Eastman Kodak Corporation, commonly known as Kodak, was founded by George Eastman in 1888. It was a leader and innovator in cameras and film. By 1976 Kodak held 90% of film sales and 85% of camera sales in the U.S., according to a 2005 case study for Harvard Business School. Unfortunately this dominant market position bred a culture of complacency. The move to digital camera technology had a devastating effect on Kodak’s sales and in January 2012 the company filed for Chapter 11 bankruptcy protection.
Ironically Kodak had developed the first digital camera as early as 1975 but shelved the project for fear that it would damage their film business. Steve Sasson, the Kodak engineer who invented the first digital camera in 1975, described the executive reaction to his invention as, ‘that’s cute—but don’t tell anyone about it.’
By the early 1990s it was clear that digital technologies would be critical and Kodak made various efforts in the market including introducing a line of Kodak digital cameras. But there were internal disagreements between the digital camera division which was loss-making and the photographic film division which was highly profitable. Executives at Kodak clung to their belief that people would continue to want to print their pictures. Sony and Canon all saw the challenge ahead and changed course with their digital cameras. Fujifilm diversified more successfully. It launched a line of cosmetics, Astalift, in Asia and Europe. Fujifilm also found new markets its film technologies including making optical films for LCD flat-panel screens where it has become a leader in key sectors.
Kodak entered the digital game too late and with little enthusiasm. Its attempts at diversification and acquisition were poor. In 2013 Kodak emerged from bankruptcy, having sold many businesses. It now provides packaging, printing and professional services. It now has some 13,000 employees and made a net loss of $1.3B in 2012.
At its zenith, when people shared their memories on printed photos, Kodak employed more than 140,000 people and had a market value $28 billion. It was defeated when consumers shared images on the internet with new players like Instagram. When Instagram was sold to Facebook for $1 billion in 2012 it employed only 13 people. Scale is no protection in today’s world of rapid innovation. Indeed it may be a hindrance as it impedes agility.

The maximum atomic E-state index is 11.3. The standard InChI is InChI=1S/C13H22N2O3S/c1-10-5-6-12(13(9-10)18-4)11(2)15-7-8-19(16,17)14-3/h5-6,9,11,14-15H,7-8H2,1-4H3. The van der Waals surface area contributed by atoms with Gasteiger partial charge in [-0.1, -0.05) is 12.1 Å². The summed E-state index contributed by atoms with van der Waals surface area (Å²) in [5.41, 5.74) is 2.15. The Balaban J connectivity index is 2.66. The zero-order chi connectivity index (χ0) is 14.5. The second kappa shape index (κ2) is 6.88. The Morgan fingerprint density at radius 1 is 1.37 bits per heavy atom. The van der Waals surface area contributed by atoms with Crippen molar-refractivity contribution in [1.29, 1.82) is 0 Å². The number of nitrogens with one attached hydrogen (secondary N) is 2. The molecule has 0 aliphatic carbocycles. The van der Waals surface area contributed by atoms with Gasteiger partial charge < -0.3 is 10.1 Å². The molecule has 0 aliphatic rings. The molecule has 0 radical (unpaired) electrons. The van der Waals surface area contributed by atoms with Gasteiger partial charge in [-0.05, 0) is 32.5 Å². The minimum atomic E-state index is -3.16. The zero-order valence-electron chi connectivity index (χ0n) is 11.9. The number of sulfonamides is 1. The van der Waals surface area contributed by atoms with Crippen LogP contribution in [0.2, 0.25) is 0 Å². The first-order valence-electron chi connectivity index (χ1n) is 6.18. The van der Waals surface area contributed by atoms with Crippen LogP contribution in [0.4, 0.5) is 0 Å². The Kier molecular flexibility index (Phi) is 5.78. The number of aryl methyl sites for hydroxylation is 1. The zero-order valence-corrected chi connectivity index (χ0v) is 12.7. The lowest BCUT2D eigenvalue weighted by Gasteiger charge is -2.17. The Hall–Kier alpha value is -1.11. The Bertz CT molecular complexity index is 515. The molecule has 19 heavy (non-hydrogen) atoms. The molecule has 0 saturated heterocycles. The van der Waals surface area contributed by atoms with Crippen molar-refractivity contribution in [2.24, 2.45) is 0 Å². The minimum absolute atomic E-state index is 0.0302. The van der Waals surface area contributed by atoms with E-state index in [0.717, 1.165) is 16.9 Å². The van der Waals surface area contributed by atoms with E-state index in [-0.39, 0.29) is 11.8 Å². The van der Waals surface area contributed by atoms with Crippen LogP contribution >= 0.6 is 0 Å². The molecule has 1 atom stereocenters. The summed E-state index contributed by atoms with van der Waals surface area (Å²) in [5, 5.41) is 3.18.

Nokia began as a wood pulp mill in Finland in 1865. It has reinvented itself many times. It made paper products and then rubber products including bicycle tires and wellington boots. It made electrical cables, then consumer electronic products including televisions. It entered the digital mobile phone market and became world leader in this fast-growing field. Between 1998 and 2012 Nokia was the world’s largest supplier of mobile phones. However, the company’s market share decreased dramatically following the introduction of touch screen phones from Apple and Samsung. The change was swift but the Nokia executive team saw the danger. CEO Stephen Elop famously declared in 2011 that they were on a ‘burning platform.’ In 2013 Nokia sold its mobile phone business to Microsoft and 32,000 employees including Elop joined the Windows giant.
What is left of Nokia has 56,000 employees in three divisions. The largest is Nokia Solutions and Networks (NSN) which provides hardware, software and services to telecoms operators. The second business area is called HERE and sells map technology for automobile navigation systems. The third business licenses the thousands of patents and inventions that Nokia owns. At the same time Nokia has been an ardent supporter of start-ups with some 1000 new companies fostered by Nokia, often founded by ex-employees of the company.
The lessons from the declines of these giants are many. Size and market dominance are no defence against technology innovation. Companies which see a serious threat must react early and decisively. Half-hearted attempts with me-too products are just not enough. Companies that have been through the pain of reinvention before are better equipped to do it again. The key questions for business leaders are,
‘What business are we in?’
‘What key skills and technologies do we have and where else can we deploy them?’
‘What is our survival strategy?’
‘What businesses or technologies do we need to acquire?’
‘What do we need to stop doing?’
Perhaps if Kodak had realised it was in the memories business and not the film business it could have founded an Instagram, a Facebook or a Pinterest. That would have been an extraordinary leap but sometimes that is what is required.
image credit: zagg.com
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Paul Sloane writes, speaks and leads workshops on creativity, innovation and leadership. He is the author of The Innovative Leader and editor of A Guide to Open Innovation and Crowdsourcing, both published by Kogan-Page.